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Week 1: Evaluating your idea and your goals How to tell if your amazing new product idea is really worth gambling on

I'm a lousy poker player, mainly because I can't help grinning like an idiot when blessed with a winning hand or frowning like a pathetic clown when dealt a dud. I also never make odds on the success of "amazing new products"--online or off--because more often than not, the only thing amazing is the way the product is totally ignored by the buying public.

In my own software business (, there have been times when we've come up with what we thought was an amazing piece of software--a piece of software so amazing, in fact, that we just knew that all of humankind would sit up and take notice, then line up to write us checks. After hundreds of hours and thousands of dollars spent developing the product and finally bringing it to market, we were amazed to find that the only people who thought the software was amazing was us.

We made humankind yawn. Quite an amazing accomplishment.

12 Weeks to Startup: Week 1 quoteWhile you may think that is a good thing, it might actually mean that there is no market for your product. The same holds true for a lack of competition. A total lack of competition might mean that there is no demand for such a product.

Rarely does a product come along that revolutionizes an industry. Rarer still does a product create a new industry on its own.

So how can you tell if your amazing new product really is worth gambling on? The truth is, you can never be 100 percent certain that your idea will sell. No matter how enamored you are of it or how much your friends rave about it, the success of a new idea depends on numerous factors, many of which are beyond your control.

Just a few of the factors that can affect the success of a new product include:

  1. The viability of the product idea: Is this really a valid product idea that has the potential to generate revenue or just an epiphany that would be best forgotten?
  2. The people behind the idea: The right team can make all the difference.
  3. The resources required to take the product from the drawing board to the consumer: Do you have the perseverance, the knowledge, the contacts, the capital and a hundred other things required to take your idea from drawing board to delivery?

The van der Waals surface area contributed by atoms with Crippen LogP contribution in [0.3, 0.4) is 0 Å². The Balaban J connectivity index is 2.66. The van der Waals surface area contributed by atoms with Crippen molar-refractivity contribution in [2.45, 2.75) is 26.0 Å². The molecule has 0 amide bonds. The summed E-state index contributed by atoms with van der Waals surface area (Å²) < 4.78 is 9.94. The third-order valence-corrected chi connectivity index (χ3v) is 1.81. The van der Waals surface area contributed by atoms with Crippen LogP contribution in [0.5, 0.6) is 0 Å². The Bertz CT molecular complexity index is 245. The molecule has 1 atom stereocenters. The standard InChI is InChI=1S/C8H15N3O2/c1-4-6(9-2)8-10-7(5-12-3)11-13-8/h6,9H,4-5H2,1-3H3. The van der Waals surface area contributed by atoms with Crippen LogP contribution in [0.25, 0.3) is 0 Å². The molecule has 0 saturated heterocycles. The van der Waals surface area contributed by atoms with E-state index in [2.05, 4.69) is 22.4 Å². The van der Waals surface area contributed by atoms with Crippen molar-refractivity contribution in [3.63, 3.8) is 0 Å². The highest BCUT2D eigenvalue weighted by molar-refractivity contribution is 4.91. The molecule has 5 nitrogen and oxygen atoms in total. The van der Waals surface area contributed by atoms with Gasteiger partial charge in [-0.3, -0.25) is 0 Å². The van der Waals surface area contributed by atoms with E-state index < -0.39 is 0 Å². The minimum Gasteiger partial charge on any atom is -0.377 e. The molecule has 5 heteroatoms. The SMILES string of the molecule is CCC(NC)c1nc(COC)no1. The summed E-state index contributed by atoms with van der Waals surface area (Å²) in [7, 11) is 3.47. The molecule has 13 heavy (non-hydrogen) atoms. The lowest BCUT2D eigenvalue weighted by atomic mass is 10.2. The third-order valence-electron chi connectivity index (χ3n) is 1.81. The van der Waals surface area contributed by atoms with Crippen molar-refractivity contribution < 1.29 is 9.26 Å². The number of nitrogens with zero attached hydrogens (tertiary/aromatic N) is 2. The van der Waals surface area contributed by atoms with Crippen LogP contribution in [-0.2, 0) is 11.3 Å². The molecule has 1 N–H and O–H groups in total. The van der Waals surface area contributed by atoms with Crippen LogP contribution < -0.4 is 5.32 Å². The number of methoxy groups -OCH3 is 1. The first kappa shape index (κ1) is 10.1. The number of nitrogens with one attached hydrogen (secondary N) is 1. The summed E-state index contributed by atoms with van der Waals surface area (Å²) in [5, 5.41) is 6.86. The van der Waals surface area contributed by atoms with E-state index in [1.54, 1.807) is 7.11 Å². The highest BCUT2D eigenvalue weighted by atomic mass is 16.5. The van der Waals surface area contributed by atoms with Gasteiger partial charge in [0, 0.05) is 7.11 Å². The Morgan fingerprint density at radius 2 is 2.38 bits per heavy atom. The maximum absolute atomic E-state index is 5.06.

4. The demand for such a product in the marketplace: Will this product fill a need or satisfy an itch?
  5. The competition: Is the market already crowded with competitors? If so, what will it take to move your product ahead of the pack?

Before you invest too much time and money into your idea, do a little research to determine if it's an idea worth gambling on. Research the market for similar products. Again, if there are no similar products on the market, that might mean there is no market for that product. If there truly is nothing exactly like your product, research similar products that fill a similar void in the consumer's life. Learn all you can about such products: pricing, market share, track record and so on.

Research the competition, too. Again, if there is no competition, there may not be a market for a product like yours. If there is competition, research the competition fully (little guys and big guys) to help determine if you can realistically compete for market share.

Identify your target customer and ask them for an honest evaluation of the idea and its marketability. Avoid friends and family, as they usually just tell you what you want to hear. If your target customer is a 35-year-old woman, pitch your idea to every 35-year-old woman you meet and gauge their responses. (Just don't break any stalking laws in the name of market research.)

The best advice I can give you when it comes to amazing new product ideas is, it's best to follow your head and not your heart. It's a lesson that took me years to learn. If I had a nickel for every amazing new product I've invested in, I'd go play a few hands of poker.

Tim W. Knox is the founder, president and CEO of four successful technology companies: B2Secure Inc., a Web-based hiring management software company; Digital Graphiti Inc., a software development company; and Sidebar Systems, a company that creates-cutting edge convergence software for broadcast media outlets; and Online Profits 4U, an e-business dedicated to helping online entrepreneurs start and prosper from an online, wholesale or drop-ship business.

The opinions expressed in this column are those of the author, not of All answers are intended to be general in nature, without regard to specific geographical areas or circumstances, and should only be relied upon after consulting an appropriate expert, such as an attorney or accountant.

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